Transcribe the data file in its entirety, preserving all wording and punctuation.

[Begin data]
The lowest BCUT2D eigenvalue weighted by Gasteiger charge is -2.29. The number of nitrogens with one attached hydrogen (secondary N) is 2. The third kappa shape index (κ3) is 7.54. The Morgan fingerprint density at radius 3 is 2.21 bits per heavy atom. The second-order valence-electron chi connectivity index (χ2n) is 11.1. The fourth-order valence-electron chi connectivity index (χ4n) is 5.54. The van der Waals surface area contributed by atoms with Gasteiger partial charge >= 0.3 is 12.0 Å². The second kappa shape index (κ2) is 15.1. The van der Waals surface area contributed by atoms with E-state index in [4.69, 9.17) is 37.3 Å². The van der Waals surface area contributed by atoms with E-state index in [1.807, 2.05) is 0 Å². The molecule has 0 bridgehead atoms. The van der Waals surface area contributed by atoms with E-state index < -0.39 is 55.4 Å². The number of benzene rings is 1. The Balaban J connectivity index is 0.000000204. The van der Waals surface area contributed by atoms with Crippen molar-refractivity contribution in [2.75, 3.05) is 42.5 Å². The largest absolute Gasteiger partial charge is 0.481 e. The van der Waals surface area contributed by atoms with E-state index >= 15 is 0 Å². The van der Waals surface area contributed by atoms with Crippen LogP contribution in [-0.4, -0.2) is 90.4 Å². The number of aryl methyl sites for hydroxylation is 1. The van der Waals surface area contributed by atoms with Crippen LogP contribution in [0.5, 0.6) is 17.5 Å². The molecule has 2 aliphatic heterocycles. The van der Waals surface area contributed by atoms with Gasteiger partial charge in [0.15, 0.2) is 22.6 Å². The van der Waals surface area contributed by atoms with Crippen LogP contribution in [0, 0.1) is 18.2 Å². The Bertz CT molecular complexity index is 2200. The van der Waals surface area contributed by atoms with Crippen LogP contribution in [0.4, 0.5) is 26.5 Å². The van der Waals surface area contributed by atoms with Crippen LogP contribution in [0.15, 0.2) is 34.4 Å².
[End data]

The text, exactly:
The lowest BCUT2D eigenvalue weighted by Gasteiger charge is -2.29. The number of nitrogens with one attached hydrogen (secondary N) is 2. The third kappa shape index (κ3) is 7.54. The Morgan fingerprint density at radius 3 is 2.21 bits per heavy atom. The second-order valence-electron chi connectivity index (χ2n) is 11.1. The fourth-order valence-electron chi connectivity index (χ4n) is 5.54. The van der Waals surface area contributed by atoms with Gasteiger partial charge >= 0.3 is 12.0 Å². The second kappa shape index (κ2) is 15.1. The van der Waals surface area contributed by atoms with E-state index in [4.69, 9.17) is 37.3 Å². The van der Waals surface area contributed by atoms with E-state index in [1.807, 2.05) is 0 Å². The molecule has 0 bridgehead atoms. The van der Waals surface area contributed by atoms with E-state index < -0.39 is 55.4 Å². The number of benzene rings is 1. The Balaban J connectivity index is 0.000000204. The van der Waals surface area contributed by atoms with Crippen molar-refractivity contribution in [2.75, 3.05) is 42.5 Å². The largest absolute Gasteiger partial charge is 0.481 e. The van der Waals surface area contributed by atoms with E-state index >= 15 is 0 Å². The van der Waals surface area contributed by atoms with Crippen LogP contribution in [-0.4, -0.2) is 90.4 Å². The number of aryl methyl sites for hydroxylation is 1. The van der Waals surface area contributed by atoms with Crippen LogP contribution in [0.5, 0.6) is 17.5 Å². The molecule has 2 aliphatic heterocycles. The van der Waals surface area contributed by atoms with Gasteiger partial charge in [0.15, 0.2) is 22.6 Å². The van der Waals surface area contributed by atoms with Crippen LogP contribution in [0, 0.1) is 18.2 Å². The Bertz CT molecular complexity index is 2200. The van der Waals surface area contributed by atoms with Crippen LogP contribution in [0.4, 0.5) is 26.5 Å². The van der Waals surface area contributed by atoms with Crippen LogP contribution in [0.15, 0.2) is 34.4 Å².